Be Part of a Vision

Tomlinson & Imbeau: Chapter 3

A Framework for Coming Together

Teachers must take the time to know each student's interests and strengths in order to give everyone opportunity to be successful in the classroom.

Teachers can use 6 key questions to know their students and provide a differentiated


Who are your learners?

Given the differences, how should I teach you?

If our classroom is going to work for all of us, what will it be like?

How can I learn more about your interests and best ways of learning?

If we have a differentiated classroom, can it be fair?

What will success in this class mean?

"It's necessary to meet students where they are in terms of readiness, interest, and learning profile in order to maximize their academic growth" (Tomlinson & Imbeau, 2010, p.44).

Who are you as learners?

Since everyone is different, students can discuss ways that could ensure all classmates are learning and getting what they need. Teachers are to provide a learning environment that is beneficial for all needs. This may include:

  • multiple learning strategies
  • student choice
  • flexible environment

Goals of the first conversation(s) are to help students:

  1. recognize that the teacher cares about them as people and wants to know them,
  2. begin to share a bit about themselves,
  3. consider the similarities and differences among classmates,
  4. think about what it would mean to have a classroom designed to work for all kinds of learners.

(Tomlinson & Imbeau, 2010, p. 46-47)

How should I teach you?

The classroom should be flexible and beneficial for all students.

  • use materials that are a good fit
  • connect ideas to personal interest
  • work at a pace that supports learning
  • learn with and from classmates
  • be an independent learner
  • learn to be a better group member or partner
  • express learning in ways that show what he/she has learned
  • explore a variety of ideas and skills

(Tomlinson & Imbeau, 2010, p. 54-56)

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What will our classroom be like?

Learning is shaped by prior experience, culture, economics, language, interests, learning preferences and support.

The teacher will get to know student by:

  • getting to know them as a person
  • taking notes on student interest
  • assessments
  • discussion with students about work
  • grading student work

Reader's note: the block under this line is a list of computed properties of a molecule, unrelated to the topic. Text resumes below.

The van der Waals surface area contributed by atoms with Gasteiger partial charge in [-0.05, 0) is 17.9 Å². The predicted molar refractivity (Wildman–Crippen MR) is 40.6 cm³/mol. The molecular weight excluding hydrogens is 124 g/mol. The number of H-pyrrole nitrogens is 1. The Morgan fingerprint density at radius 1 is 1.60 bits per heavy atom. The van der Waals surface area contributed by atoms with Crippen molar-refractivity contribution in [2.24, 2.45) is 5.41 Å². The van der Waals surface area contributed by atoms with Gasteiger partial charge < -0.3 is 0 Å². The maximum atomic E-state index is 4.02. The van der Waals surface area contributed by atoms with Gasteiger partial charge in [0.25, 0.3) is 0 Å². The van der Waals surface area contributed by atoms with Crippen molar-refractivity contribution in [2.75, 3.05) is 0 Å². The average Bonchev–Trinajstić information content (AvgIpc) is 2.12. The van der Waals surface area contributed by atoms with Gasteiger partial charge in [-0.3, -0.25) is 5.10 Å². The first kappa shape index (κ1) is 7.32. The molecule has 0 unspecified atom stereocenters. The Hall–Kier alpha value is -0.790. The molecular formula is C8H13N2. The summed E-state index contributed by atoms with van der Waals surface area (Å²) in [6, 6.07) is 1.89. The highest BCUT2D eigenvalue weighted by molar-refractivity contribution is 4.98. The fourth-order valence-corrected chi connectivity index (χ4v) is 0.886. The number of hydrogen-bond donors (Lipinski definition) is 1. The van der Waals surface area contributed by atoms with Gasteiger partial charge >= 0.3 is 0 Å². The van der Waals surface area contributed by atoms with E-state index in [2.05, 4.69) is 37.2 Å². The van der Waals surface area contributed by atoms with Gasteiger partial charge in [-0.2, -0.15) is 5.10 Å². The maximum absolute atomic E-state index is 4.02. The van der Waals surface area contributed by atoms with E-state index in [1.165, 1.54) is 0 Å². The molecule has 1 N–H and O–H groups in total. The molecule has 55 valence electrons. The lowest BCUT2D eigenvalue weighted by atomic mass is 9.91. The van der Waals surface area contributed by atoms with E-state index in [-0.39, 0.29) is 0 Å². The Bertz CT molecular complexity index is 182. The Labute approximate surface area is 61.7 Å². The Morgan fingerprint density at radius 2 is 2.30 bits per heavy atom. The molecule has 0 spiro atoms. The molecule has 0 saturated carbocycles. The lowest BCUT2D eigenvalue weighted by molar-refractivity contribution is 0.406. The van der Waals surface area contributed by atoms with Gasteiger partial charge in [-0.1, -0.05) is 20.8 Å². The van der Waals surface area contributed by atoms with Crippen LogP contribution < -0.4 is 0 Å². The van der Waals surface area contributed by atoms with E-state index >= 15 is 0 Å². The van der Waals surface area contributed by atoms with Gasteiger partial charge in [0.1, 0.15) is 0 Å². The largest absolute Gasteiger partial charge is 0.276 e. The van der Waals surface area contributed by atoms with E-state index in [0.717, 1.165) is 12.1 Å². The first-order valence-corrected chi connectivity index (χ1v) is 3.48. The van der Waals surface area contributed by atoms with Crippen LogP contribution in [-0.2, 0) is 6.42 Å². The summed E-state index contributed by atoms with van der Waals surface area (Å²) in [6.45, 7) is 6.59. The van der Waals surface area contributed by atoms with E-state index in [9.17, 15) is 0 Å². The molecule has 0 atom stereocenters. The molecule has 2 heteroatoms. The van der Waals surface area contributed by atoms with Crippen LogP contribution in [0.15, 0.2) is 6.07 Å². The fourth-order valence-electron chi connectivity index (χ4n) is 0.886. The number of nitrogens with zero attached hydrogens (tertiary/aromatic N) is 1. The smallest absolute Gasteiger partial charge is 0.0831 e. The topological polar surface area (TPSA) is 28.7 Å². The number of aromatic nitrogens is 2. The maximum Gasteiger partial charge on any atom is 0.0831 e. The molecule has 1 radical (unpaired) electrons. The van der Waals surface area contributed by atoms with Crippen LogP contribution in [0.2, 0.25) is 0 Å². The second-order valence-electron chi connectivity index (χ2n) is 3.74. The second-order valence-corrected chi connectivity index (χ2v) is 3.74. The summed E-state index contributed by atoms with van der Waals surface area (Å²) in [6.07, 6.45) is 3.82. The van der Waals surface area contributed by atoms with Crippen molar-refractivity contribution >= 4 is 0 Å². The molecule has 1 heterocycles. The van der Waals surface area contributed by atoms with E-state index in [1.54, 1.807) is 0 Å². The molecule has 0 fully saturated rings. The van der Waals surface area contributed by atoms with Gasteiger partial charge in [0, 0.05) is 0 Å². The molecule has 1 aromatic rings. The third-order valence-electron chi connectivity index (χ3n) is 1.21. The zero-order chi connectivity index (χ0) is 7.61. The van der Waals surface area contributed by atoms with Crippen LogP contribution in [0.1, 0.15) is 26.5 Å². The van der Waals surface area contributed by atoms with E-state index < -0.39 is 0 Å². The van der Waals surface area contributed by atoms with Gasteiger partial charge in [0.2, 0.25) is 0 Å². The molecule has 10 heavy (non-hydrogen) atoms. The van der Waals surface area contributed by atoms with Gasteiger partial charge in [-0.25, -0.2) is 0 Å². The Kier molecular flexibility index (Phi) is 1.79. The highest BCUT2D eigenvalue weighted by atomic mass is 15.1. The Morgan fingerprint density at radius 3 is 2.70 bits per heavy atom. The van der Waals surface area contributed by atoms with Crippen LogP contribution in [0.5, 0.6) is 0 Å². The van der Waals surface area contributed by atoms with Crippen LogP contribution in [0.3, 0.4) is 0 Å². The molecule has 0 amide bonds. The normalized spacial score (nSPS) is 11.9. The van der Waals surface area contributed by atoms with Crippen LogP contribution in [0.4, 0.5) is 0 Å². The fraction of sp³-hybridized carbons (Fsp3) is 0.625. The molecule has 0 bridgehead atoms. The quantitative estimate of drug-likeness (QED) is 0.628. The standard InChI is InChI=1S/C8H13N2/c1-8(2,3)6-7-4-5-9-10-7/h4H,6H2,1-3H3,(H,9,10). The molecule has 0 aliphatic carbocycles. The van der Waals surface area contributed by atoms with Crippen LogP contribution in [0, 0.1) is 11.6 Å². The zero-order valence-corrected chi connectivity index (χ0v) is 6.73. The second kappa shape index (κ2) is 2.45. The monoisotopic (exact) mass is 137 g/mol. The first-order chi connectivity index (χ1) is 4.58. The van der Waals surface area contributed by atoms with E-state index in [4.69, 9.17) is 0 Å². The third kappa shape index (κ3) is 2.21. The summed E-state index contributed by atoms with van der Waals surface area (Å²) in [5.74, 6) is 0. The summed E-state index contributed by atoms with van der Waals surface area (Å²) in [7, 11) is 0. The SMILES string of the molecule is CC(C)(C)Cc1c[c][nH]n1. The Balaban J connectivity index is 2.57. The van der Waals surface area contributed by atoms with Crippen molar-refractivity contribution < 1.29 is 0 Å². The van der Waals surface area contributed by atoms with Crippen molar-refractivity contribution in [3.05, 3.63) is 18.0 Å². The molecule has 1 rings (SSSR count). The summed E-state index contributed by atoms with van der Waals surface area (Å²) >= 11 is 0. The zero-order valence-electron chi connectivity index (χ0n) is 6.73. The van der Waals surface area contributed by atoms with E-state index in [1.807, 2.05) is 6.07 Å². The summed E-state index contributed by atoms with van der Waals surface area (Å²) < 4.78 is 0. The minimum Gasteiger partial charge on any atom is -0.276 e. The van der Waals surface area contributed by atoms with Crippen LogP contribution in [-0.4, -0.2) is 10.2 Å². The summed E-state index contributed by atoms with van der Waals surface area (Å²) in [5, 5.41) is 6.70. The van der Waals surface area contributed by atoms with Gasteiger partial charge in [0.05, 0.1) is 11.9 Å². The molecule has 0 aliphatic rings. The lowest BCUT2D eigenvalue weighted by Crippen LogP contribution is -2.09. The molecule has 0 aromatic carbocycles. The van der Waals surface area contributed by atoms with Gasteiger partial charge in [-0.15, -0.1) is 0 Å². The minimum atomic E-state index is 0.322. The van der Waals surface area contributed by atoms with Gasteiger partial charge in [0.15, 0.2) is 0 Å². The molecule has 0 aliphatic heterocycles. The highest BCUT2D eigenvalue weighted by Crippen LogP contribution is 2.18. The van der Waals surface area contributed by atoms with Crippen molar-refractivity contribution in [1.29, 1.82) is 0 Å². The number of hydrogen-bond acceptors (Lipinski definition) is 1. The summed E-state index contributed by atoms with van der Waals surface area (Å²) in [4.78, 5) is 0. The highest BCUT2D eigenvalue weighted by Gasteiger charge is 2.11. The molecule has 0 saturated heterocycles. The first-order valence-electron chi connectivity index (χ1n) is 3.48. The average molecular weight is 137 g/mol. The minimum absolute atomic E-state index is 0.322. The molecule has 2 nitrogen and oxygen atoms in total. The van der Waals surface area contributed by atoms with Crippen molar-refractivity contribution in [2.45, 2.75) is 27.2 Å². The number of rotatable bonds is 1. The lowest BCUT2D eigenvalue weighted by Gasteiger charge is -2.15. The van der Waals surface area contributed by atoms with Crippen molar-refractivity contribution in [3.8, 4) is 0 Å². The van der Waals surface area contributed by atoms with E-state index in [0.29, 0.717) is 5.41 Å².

• student/parent inventories

(Tomlinson & Imbeau, 2010, p. 56-58)

How can I learn more about your starting points and interests?

As various aspects of the curriculum unfold, the teacher needs to know what the students bring with them:

  • prerequisite knowledge and skills,
  • what the understand and misunderstand,
  • degree of mastery,
  • which instructional approaches work well for them and which do not,
  • whether they can connect key ideas to personal experiences.

(Tomlinson & Imbeau, 2010, p. 58-60)

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Shift from "Fair = Identical Treatment"

To "Fair = Equity of Opportunity to Grow and Succeed"

What will success in this class mean?

Success can be defined in many ways, depending on the individual student. These attributes bear the mark of success:

  • Hard work
  • Attention to personal goals
  • Taking chances
  • Progress and growth
  • Persistence in reaching goals
  • Seeking help to grow and succeed
  • Revising work

(Tomlinson & Imbeau, 2010, p. 62-63)

Enlisting Parents and Colleagues as Part of THE Differentiated Vision

Carol Tomlinson addresses how teacher leaders can enlist support from parents and colleagues for a differentiated classroom and school environment.
Differentiation and parents

What does this chapter mean to me?

This chapter reminded me that, as a teacher, I am not an island. The students I teach go home to their families and on to other teachers. My classroom is not the only educational experience they have had or will have. We are too often guilty of teaching "to" students and do not consider who they are as people. Involving students, their parents, and my colleagues in creating a true culture of differentiation will be volumes stronger than keeping my classroom practices under lock and key. While high school students and their parents are typically not as involved as elementary and middle schools, they still want to be knowledgeable of what is going on in the classroom. I make a point to get to know my students - who they are, what they enjoy, the dreams and goals they have. However, I need to make a concerted effort to share the successes I have with differentiation and "create collaborative partnerships with families, schools, and communities to promote a positive school culture" (North Carolina Professional Teaching Standards Commission, 2009).

Why did I choose this activity?

Smore is a great tool for the classroom! It is a blending of a blog and newsletter and it lends itself to a fresh way to share information. I used Smore with my students recently and they loved it. It is easy to set up, user friendly, and allows students to use a variety of tools to get their point across. Students can be creative with the background, colors, fonts, photos, and videos, while using verbal and organizational skills to create content.


Krishna, K. (2009, January 8). Differentiation and parents [Video file]. Retrieved from

North Carolina Professional Teaching Standards Commission. (2009). Standards for graduate teacher candidates [Microsoft Word].

Tomlinson, C. A., & Imbeau, M. B. (2010). Leading and managing a differentiated classroom. Alexandria, VA: ASCD.